We would all like to live in utopia, the imaginary society of perfect qualities described in the eponymous book written by Thomas More in 1516. Seogwipo, the bustling but serene town in the southernmost resort island of Jeju, is confident enough to name one of its newest tourist destinations "Utopia-ro," which translates as Utopia road.
Utopia-ro is an arts and leisure cluster currently in development by local officials, who are looking to create an atmosphere that is stunning, vibrant but also carefree and tranquil.
It's up for visitors to decide whether Utopia-ro lives up to the weight of its name. But the first impression from The Korea Times after a tour was rather convincing. As a word, utopia is said to come from a combination of the Greek syllables "ou," which means "no," and "topos," which means place. Some would argue that the word can also mean "good place" as the prefix "eu" means "good."
Well, yes, there is no place quite like Jeju, and "good" could be an understatement.
"Flow" by Boo Ji-hyun
Arts cluster breahes new life into Seogwipo
By Yun Suh-young
The building of Utopia-ro is part of the 1.45 billion won "Town Arts Project" pushed jointly by Seogwipo City and the Ministry of Culture, Sports and Tourism. Ten other Korean cities are involved in the project introduced by the central government in 2009, but Seogwipo clearly seems to be the most desired site by tourists.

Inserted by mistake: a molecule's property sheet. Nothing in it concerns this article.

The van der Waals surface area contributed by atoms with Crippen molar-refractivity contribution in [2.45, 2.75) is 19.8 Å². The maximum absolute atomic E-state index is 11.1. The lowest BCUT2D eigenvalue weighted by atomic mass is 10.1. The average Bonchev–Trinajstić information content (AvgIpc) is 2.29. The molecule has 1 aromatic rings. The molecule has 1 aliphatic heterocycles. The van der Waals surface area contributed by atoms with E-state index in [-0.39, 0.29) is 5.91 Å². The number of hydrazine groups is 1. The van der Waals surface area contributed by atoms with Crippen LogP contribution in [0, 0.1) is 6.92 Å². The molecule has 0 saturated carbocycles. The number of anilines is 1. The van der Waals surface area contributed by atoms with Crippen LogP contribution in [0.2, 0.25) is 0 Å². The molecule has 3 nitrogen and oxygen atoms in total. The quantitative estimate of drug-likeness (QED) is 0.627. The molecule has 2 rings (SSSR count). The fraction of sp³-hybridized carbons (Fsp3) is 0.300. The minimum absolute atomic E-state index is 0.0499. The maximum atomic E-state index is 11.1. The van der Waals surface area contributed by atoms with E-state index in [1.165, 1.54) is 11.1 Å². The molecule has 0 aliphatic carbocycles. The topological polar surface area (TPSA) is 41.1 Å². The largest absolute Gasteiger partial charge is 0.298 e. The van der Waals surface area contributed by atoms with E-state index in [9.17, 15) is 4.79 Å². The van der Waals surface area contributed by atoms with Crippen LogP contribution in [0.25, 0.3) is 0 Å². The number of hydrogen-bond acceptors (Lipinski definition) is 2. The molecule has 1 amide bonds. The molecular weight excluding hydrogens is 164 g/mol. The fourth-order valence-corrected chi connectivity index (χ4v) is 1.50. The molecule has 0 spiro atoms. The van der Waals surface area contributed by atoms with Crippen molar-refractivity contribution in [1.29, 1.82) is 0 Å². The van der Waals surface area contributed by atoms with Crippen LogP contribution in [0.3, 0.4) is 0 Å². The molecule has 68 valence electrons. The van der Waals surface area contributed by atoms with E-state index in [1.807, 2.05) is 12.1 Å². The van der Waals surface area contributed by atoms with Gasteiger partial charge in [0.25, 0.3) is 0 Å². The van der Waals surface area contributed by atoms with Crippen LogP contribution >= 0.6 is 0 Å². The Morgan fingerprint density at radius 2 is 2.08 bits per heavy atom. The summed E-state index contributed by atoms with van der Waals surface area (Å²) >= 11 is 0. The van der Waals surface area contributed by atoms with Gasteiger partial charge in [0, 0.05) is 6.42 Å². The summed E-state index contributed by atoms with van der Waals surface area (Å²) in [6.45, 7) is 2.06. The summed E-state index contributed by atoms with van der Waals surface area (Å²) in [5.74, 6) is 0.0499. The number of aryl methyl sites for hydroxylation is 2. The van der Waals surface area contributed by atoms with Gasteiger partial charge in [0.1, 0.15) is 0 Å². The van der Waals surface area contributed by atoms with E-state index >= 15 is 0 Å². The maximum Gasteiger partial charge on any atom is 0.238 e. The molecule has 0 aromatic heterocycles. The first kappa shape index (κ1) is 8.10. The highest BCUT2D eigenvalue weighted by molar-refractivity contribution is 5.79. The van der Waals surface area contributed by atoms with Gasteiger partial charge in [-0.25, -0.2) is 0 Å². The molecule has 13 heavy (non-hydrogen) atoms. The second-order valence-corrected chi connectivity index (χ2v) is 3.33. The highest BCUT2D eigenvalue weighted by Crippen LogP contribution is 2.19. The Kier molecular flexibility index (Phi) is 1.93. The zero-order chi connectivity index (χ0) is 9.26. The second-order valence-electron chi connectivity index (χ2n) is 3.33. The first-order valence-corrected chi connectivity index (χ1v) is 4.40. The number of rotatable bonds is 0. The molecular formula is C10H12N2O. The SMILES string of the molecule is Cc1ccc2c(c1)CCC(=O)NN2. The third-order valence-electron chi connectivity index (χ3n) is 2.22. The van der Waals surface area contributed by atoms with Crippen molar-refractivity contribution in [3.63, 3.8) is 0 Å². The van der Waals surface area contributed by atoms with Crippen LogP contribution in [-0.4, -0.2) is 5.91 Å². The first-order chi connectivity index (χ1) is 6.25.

The project began at the start of March last year and is scheduled to continue until the end of this month, aiming to build a beautiful neighborhood where visitors can tour what used to be empty, deserted houses but now installed with modern artwork.
Seogwipo holds a special place in the heritage of Korean art. Its most famous resident artist was Lee Jung-seop, who arrived at the island in 1951 fleeing to escape from the Korean War that ripped through the mainland. He stayed in Seogwipo for a year and produced some of his key art works, some of them now featured in his own museum in the city.
"Horse" by Lee Jae-hyung and Choi In-kyung
Seogwipo has long been cherished for its natural beauty that inspired imagination. Emperor Qin Shi Huangdi of China's Qin Dynasty (246 BC-221 BC) dispatched his envoy Seobok to Segowipo in search of a plant believed as the elixir of life, so as legend goes. King Sejong (1418 BC-1450 BC) of Korea's Joseon Kingdom once described Seogwipo as the "land of eternity.'' Perhaps, the title of Utopia-ro isn't too flattering after all.